Furthermore, in the Final Rule, the DOL and IRS also provided tolling relief (of not more than one year) to employers and plan administrators with respect to providing a COBRA election notice to a qualified beneficiary losing group health plan coverage due to a qualifying event. For example, if the original deadline for providing a COBRA election notice was March 31, 2020, the new deadline is March 31, 2021. If the plan administrator provides the COBRA election notice on March 31, 2021, would this extend the qualified beneficiary’s total disregarded period for much longer than one year?

Conclusion

While it’s always better late than never, receiving clarifying guidance of this sort so late in the game presents challenges. However, it bears repeating that the DOL has previously acknowledged, in instances where fiduciaries have acted in “good faith and with reasonable diligence under the circumstances,” the DOL has commented its approach to enforcement will be “marked by an emphasis on compliance assistance,” including grace periods or other relief.

HealthEquity will continue to stay abreast of this topic and, as additional guidance or operational recommendations are available, we will advise accordingly.

  1. https://www.irs.gov/pub/irs-drop/n-21-58.pdf
  2. https://www.federalregister.gov/documents/2020/05/04/2020-09399/extension-of-certain-timeframes-for-employee-benefit-plans-participants-and-beneficiaries-affected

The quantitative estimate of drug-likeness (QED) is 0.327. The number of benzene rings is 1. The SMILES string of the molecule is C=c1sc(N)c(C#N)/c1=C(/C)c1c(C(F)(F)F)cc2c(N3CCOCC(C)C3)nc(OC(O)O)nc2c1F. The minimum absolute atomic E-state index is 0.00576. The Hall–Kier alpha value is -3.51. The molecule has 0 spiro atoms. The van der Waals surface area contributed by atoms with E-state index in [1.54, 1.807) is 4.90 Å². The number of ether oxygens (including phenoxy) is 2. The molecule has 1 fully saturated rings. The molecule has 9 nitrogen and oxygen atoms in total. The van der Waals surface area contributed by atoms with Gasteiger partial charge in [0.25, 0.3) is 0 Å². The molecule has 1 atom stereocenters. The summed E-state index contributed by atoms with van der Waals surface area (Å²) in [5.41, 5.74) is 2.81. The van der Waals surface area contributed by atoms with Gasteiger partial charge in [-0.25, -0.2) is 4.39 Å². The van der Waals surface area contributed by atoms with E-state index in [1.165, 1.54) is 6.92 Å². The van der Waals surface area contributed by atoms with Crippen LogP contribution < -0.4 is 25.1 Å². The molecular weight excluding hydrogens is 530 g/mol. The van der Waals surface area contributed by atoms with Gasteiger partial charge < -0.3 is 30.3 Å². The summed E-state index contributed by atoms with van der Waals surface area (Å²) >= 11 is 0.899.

3. https://www.dol.gov/agencies/ebsa/employers-and-advisers/plan-administration-and-compliance/disaster-relief/ebsa-disaster-relief-notice-2020-01 and https://www.dol.gov/agencies/ebsa/employers-and-advisers/plan-administration-and-compliance/disaster-relief/ebsa-disaster-relief-notice-2020-01
  4. See our previous compliance alert, here
  5. https://www.dol.gov/agencies/ebsa/employers-and-advisers/plan-administration-and-compliance/disaster-relief/ebsa-disaster-relief-notice-2021-01
  6. Our comments can be viewedhere.
  7. Other than by reason of such employee’s gross misconduct
  8. "FAQs About COBRA Premium Assistance Under the American Rescue Plan Act of 2021,” Q&As5, -10, and -13 (April 7, 2021); available here (as visited October 12, 2021)
  9. See IRS Notice 2021-31, Q&As-58 and -59, available here
  10. 26 CFR § 54.4980B-8, Q&A-5(b)
  11. 26 CFR § 54.4980B-8, Q&A-5(a)